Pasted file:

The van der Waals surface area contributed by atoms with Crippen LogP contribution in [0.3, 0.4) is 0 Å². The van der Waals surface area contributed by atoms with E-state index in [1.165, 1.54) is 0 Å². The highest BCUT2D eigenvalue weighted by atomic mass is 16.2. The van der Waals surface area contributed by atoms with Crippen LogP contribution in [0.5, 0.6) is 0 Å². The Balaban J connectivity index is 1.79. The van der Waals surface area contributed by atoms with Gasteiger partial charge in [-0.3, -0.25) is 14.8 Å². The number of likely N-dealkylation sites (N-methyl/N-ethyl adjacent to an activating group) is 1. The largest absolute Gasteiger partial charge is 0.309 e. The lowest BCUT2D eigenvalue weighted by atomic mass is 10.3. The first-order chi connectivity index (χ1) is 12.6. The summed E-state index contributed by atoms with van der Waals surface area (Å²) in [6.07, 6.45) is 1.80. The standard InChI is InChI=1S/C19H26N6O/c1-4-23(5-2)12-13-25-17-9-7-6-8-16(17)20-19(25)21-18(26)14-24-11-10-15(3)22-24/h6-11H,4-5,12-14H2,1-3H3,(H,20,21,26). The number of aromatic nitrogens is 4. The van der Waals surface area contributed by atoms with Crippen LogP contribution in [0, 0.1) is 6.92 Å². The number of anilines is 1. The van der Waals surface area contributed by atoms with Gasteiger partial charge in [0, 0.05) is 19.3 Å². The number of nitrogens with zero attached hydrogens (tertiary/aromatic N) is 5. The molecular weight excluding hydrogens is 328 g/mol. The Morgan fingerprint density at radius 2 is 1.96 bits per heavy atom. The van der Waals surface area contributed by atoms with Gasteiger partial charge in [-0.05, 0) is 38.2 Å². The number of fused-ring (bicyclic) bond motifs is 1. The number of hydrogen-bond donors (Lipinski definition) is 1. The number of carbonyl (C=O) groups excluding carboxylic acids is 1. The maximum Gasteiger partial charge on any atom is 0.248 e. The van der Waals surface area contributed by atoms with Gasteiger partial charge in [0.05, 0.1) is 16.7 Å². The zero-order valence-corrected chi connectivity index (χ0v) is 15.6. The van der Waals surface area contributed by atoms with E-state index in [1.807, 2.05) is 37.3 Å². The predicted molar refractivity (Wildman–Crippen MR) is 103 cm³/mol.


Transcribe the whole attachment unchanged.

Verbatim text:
The van der Waals surface area contributed by atoms with Crippen LogP contribution in [0.3, 0.4) is 0 Å². The van der Waals surface area contributed by atoms with E-state index in [1.165, 1.54) is 0 Å². The highest BCUT2D eigenvalue weighted by atomic mass is 16.2. The van der Waals surface area contributed by atoms with Crippen LogP contribution in [0.5, 0.6) is 0 Å². The Balaban J connectivity index is 1.79. The van der Waals surface area contributed by atoms with Gasteiger partial charge in [-0.3, -0.25) is 14.8 Å². The number of likely N-dealkylation sites (N-methyl/N-ethyl adjacent to an activating group) is 1. The largest absolute Gasteiger partial charge is 0.309 e. The lowest BCUT2D eigenvalue weighted by atomic mass is 10.3. The first-order chi connectivity index (χ1) is 12.6. The summed E-state index contributed by atoms with van der Waals surface area (Å²) in [6.07, 6.45) is 1.80. The standard InChI is InChI=1S/C19H26N6O/c1-4-23(5-2)12-13-25-17-9-7-6-8-16(17)20-19(25)21-18(26)14-24-11-10-15(3)22-24/h6-11H,4-5,12-14H2,1-3H3,(H,20,21,26). The number of aromatic nitrogens is 4. The van der Waals surface area contributed by atoms with Crippen LogP contribution in [0, 0.1) is 6.92 Å². The number of anilines is 1. The van der Waals surface area contributed by atoms with Gasteiger partial charge in [0, 0.05) is 19.3 Å². The number of nitrogens with zero attached hydrogens (tertiary/aromatic N) is 5. The molecular weight excluding hydrogens is 328 g/mol. The Morgan fingerprint density at radius 2 is 1.96 bits per heavy atom. The van der Waals surface area contributed by atoms with Gasteiger partial charge in [-0.05, 0) is 38.2 Å². The number of fused-ring (bicyclic) bond motifs is 1. The number of hydrogen-bond donors (Lipinski definition) is 1. The number of carbonyl (C=O) groups excluding carboxylic acids is 1. The maximum Gasteiger partial charge on any atom is 0.248 e. The van der Waals surface area contributed by atoms with Gasteiger partial charge in [0.05, 0.1) is 16.7 Å². The zero-order valence-corrected chi connectivity index (χ0v) is 15.6. The van der Waals surface area contributed by atoms with E-state index in [1.807, 2.05) is 37.3 Å². The predicted molar refractivity (Wildman–Crippen MR) is 103 cm³/mol.